4. Reclaimed Wood Flooring

The recovered wood ground surface is material that has been utilized in another, more established property and has been rescued to be reused. If you live in an old property you may find protected sections of flooring under the decades-old rug. You can also source your vintage boards.

Reclaimed Timber flooring can be used anywhere, but it is not recommended for use near bathrooms where dampness might cause the timber to swell and break. In case you decide to lay the wood in bathrooms, make sure you wipe the spills promptly and keep the room ventilated.

5. Parquet Flooring

Easily identified, parquet flooring is framed of short wooden squares or strips organized into geometric shapes. Parquet deck is appropriate to fix at any part of the home, yet it is better to avoid it in moist regions like washrooms.

6. Bamboo Flooring

Bamboo is technically a grass and not a wood. Its grain designs can be worked into incredibly hard-wearing sections of flooring. The speciality of these is that they look very similar to normal hardwood. Bamboo arrives at a matured stage in one-fourth of the time required by hardwood trees. Therefore, it is easier and more profitable to gather.

Bamboo functions excellently in most areas of the home. Even though it is more water-resistant than hardwood, it is not waterproof. Hence it is better to avoid it in washrooms.

7. Cork Flooring

Cork is fundamentally the bark taken from cork oak tree. They are sustainable and environmentally friendly materials. Bark normally splits after every 9-15 years and can be safely collected without hurting the trees. The bark grows back in a few years and the cycle carries on for years. Bork plug is ground up, packed tight and shaped into sheets glued together with resins.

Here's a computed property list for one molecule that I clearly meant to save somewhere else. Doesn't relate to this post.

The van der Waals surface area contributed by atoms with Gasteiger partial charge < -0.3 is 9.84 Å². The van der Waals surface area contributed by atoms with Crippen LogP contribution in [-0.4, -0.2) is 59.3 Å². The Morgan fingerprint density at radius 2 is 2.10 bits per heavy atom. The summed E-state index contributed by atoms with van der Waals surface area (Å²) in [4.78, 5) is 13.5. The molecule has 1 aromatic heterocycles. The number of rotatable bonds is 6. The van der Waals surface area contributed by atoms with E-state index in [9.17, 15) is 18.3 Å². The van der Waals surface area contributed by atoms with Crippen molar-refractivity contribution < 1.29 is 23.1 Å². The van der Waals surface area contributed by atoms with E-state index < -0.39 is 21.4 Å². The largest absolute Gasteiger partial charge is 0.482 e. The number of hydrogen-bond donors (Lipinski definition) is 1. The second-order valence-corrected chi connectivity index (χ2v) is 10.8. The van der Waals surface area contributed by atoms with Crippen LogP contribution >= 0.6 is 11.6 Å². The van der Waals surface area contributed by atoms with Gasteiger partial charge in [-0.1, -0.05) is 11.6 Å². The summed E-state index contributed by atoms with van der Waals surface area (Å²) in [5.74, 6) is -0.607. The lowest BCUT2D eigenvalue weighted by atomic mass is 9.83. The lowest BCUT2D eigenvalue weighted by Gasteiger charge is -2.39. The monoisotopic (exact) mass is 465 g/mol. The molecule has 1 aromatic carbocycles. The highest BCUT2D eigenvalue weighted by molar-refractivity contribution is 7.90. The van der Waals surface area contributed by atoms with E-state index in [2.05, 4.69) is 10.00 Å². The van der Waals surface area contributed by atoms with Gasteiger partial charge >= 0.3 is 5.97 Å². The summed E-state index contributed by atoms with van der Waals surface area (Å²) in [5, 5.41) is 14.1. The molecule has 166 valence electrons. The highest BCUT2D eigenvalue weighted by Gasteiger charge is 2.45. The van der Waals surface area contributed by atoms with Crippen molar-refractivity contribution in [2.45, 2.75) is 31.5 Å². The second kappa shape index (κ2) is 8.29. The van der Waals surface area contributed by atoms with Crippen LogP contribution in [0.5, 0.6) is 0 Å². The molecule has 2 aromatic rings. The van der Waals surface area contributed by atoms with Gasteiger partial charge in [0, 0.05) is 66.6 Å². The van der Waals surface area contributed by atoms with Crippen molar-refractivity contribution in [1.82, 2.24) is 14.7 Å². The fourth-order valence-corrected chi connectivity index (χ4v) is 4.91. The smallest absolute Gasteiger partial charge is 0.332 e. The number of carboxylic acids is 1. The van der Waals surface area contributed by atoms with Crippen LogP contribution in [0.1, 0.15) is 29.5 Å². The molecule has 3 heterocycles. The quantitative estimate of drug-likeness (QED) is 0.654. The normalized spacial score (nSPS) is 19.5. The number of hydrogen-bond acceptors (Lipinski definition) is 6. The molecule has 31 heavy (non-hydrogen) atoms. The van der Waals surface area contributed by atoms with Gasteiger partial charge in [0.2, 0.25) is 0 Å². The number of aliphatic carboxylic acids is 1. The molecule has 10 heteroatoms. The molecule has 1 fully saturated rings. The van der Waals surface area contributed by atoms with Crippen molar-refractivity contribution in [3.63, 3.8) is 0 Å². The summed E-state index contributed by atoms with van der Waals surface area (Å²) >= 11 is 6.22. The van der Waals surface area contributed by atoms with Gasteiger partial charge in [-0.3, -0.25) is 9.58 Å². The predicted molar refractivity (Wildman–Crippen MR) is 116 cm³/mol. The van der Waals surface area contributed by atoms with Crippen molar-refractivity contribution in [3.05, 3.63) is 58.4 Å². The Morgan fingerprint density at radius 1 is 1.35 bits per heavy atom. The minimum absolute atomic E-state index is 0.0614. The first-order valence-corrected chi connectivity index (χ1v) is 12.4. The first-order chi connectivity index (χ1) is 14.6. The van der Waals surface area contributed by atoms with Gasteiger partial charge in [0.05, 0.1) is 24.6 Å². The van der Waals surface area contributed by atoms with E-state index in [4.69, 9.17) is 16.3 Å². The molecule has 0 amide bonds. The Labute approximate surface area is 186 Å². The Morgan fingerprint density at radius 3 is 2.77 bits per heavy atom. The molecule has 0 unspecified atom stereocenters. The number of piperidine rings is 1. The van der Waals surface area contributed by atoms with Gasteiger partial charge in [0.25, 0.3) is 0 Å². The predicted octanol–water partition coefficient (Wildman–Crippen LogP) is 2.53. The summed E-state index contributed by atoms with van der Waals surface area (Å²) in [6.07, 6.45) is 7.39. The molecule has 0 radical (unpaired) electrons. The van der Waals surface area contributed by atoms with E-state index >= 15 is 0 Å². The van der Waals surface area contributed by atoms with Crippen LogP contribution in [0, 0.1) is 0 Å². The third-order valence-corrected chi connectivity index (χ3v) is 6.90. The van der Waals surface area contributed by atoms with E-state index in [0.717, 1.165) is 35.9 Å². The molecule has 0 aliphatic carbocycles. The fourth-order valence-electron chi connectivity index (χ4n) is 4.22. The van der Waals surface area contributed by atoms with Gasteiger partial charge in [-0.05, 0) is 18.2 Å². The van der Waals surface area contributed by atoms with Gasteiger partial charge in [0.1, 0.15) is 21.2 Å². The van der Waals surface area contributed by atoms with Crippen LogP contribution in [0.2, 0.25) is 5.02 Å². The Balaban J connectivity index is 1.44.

Cork has a delicate surface which can have a cushion effect. Therefore, so it very well may be a good decision for kids’ rooms or playrooms. It is safe to use in the washroom too. It can hold warmth and hence feels comfortable underneath.

Cork floor tiles are given a layer of invisible varnish that protects it against water stains and harm. However, if the varnish has leaks, it could lead to discolouration and warping. Cork may curl in the presence of high humidity. Hence, it is better to avoid them in bathrooms.

8. Wood-Effect Tiles

Wood effect tiles are the combination of the natural beauty of woods along with the strength of tiles. They are among the most modern and practical flooring options available. Wood-impact tiles are waterproof and significantly more protected against wear and tear in comparison with hardwood and cover floors.

Hence, they can be easily used in restrooms, kitchens and high traffic zones like hallways. There are combinations of indoor and outdoor tiles available, so you can proceed with your ground surface onto yards and patios.

Wood flooring always provides a timeless look and each type has its own specialities and shortcomings. To make the best selection, you need to consider your specific requirements and then choose.